This really is a lovely story. Before it's lovely, it's laugh aloud funny too. Despite its age, the language is easy to understand and it's an incredibly quick read. George Eliot packed a lot of story into a very slim book, and an original telling into a morality play. A ton of characters and plot lines all weave together effortlessly to end in a tear-jerker.

Interestingly, she thought this was a throwaway, or perhaps it should be a poem. We're lucky she plodded along to finish the story because it really is a little gem. Now I suppose I should reread Rumpelstiltskin in case I've got that mixed up with something else entirely too.
  • Jek
Loved reading this book again! I read it when I was in high school many years ago and now I am 90 years old! I attended the local school in Pottersville, NY and I have good memories of that. My parents Stuart & Helen Mead built Black Bear Restaurant as we raised a black bear cub to adulthood and had a little zoo of small wild local animals. Our black bear Annabelle would stand up high and we would feed ice cream cones to her! We also served food inside and had gas pumps in front. Later we sold the place and moved to Melbourne, Florida. Our parents have passed on but my sister June and I still live here and speak often of our childhood memories in the Adirondack Mountains. God bless!????
  • Kison
George ELiot 's masterpiece was required reading in my eighth grade class. I dreaded trudging through it and had not a clue as to the wonderment of the dialogue , the richness of the characters or the subtleties of the story line. What a waste on thirteen year olds.

I am so glad to have persevered and given it another shot at age 70. What a treasure!
  • It's so easy
I found this to be an unusual and engaging tale, but if you choose to read it be prepared for quite a lot of archaic language and vernacular from the mid-1800's. I read it on Kindle and was still unable to find the meaning of some words, but for the most part that seemed to not affect my understanding of the novel.
One bit that surprised me was the amount of humor, gentle poking fun, that showed up throughout. She teased the rich and the poor and the middle-class here and there in a droll way. It's likely because I'm either not all that well-read or because I have a poor memory, but I found the storyline to be clever and unusual. I could see the surprise ending coming for a while but that didn't ruin the book in any way. Also, one could say that the plot was a bit of a soap opera in some ways. That may be true, but if so it's very well done.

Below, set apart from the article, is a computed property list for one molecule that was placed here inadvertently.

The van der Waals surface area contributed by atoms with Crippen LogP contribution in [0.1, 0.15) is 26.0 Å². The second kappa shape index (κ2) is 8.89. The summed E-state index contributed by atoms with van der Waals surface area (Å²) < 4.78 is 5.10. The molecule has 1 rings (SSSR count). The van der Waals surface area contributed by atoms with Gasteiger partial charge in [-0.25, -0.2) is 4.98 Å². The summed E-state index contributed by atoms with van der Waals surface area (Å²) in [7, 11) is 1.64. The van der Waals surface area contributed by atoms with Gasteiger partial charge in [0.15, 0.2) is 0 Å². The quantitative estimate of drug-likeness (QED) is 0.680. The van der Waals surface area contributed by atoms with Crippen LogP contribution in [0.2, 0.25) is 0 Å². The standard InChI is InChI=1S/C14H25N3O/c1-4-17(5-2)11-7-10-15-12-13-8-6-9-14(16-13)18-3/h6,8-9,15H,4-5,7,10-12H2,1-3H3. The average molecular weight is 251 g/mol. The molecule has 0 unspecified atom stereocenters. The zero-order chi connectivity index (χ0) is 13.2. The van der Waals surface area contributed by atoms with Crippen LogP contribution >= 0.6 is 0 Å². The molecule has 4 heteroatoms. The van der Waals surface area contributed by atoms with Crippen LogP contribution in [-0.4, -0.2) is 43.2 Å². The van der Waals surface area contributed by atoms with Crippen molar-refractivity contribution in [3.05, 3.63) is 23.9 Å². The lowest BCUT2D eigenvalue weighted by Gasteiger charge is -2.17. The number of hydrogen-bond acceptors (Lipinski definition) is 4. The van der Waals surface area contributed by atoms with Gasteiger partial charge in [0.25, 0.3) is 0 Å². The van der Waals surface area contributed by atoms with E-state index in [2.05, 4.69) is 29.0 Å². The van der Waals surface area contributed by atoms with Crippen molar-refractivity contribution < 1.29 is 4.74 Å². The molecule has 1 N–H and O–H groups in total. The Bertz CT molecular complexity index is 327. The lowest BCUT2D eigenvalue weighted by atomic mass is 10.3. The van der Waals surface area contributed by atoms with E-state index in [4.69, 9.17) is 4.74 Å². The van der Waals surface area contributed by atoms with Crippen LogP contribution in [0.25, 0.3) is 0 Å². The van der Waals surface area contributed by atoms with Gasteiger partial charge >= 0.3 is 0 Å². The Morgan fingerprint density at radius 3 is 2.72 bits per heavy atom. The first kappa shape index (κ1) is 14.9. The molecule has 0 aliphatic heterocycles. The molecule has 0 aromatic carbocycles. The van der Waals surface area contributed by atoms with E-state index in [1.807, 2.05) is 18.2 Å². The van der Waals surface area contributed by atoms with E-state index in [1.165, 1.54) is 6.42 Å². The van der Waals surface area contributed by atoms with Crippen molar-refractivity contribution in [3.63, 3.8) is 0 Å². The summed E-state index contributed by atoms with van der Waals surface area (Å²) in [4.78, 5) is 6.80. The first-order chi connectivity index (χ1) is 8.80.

I look forward to reading more of her books.
  • Malalanim
This was a fine story and novel, almost a novella as it is not lengthy. This is a story about a weaver and the weaving trade in days gone by.
It is a story about a steady personality (the protagonist) who overcomes devastating adversity and personal cruelty under small favourable circumstances which are both unpredictable for the reader and could be true to life. This novel, could be based on a true story for its detail and convincing authenticity of trade and character development. The storyline lent itself well to being dramatized with Sir Ben Kingsley playing "Silas"
in the 1980's BBC production which adheres well to the intention expressed in the novel by George Eliot
The paperback by George Elliot makes a fine gift for a young person starting life.
  • Topmen
I used to hate "Silas Marner" when I was forced to read the thing for my English class in Middle School (1959). The teacher I had was terrible AND I was not a gifted student. Since then, over the years, I have reread this classic about four times. Now that I have my Kindle I decided to read it again. The text is laid out very well for the Kindle. At this price it is truly a must-read. What a terrific book!

This is a tale of how love conquers all. A bitter man, Silas Marner, who was done wrong gave up on humanity and decided to live in a cocoon of his own making. Silas' only joy and purpose in life was making and hoarding money. He spent hours on end working himself to no end all for the purpose of earning, saving, and collecting money. Then one day his money hoard was stolen. The rest of the story is a lesson in love.

I have no idea why; here in America, George Eliot's "Silas Marner" is not well known. None of my friends have ever heard of this book. In India this work was well known. Anyway, if you have the time, patience, and inclination for a good read this is it.